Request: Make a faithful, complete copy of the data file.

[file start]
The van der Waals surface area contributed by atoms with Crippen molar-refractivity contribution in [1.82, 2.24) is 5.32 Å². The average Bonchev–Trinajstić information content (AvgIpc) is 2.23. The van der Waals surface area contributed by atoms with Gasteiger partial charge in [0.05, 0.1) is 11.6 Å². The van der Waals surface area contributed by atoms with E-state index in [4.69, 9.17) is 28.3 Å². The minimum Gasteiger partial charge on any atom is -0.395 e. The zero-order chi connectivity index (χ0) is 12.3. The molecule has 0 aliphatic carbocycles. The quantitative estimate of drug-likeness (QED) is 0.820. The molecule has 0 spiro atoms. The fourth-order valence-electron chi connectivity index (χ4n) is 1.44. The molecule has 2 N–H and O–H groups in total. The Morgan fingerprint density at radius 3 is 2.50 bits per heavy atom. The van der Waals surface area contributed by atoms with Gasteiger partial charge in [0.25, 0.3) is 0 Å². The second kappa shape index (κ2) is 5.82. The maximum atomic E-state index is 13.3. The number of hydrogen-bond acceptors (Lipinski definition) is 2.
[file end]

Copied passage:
The van der Waals surface area contributed by atoms with Crippen molar-refractivity contribution in [1.82, 2.24) is 5.32 Å². The average Bonchev–Trinajstić information content (AvgIpc) is 2.23. The van der Waals surface area contributed by atoms with Gasteiger partial charge in [0.05, 0.1) is 11.6 Å². The van der Waals surface area contributed by atoms with E-state index in [4.69, 9.17) is 28.3 Å². The minimum Gasteiger partial charge on any atom is -0.395 e. The zero-order chi connectivity index (χ0) is 12.3. The molecule has 0 aliphatic carbocycles. The quantitative estimate of drug-likeness (QED) is 0.820. The molecule has 0 spiro atoms. The fourth-order valence-electron chi connectivity index (χ4n) is 1.44. The molecule has 2 N–H and O–H groups in total. The Morgan fingerprint density at radius 3 is 2.50 bits per heavy atom. The van der Waals surface area contributed by atoms with Gasteiger partial charge in [0.25, 0.3) is 0 Å². The second kappa shape index (κ2) is 5.82. The maximum atomic E-state index is 13.3. The number of hydrogen-bond acceptors (Lipinski definition) is 2.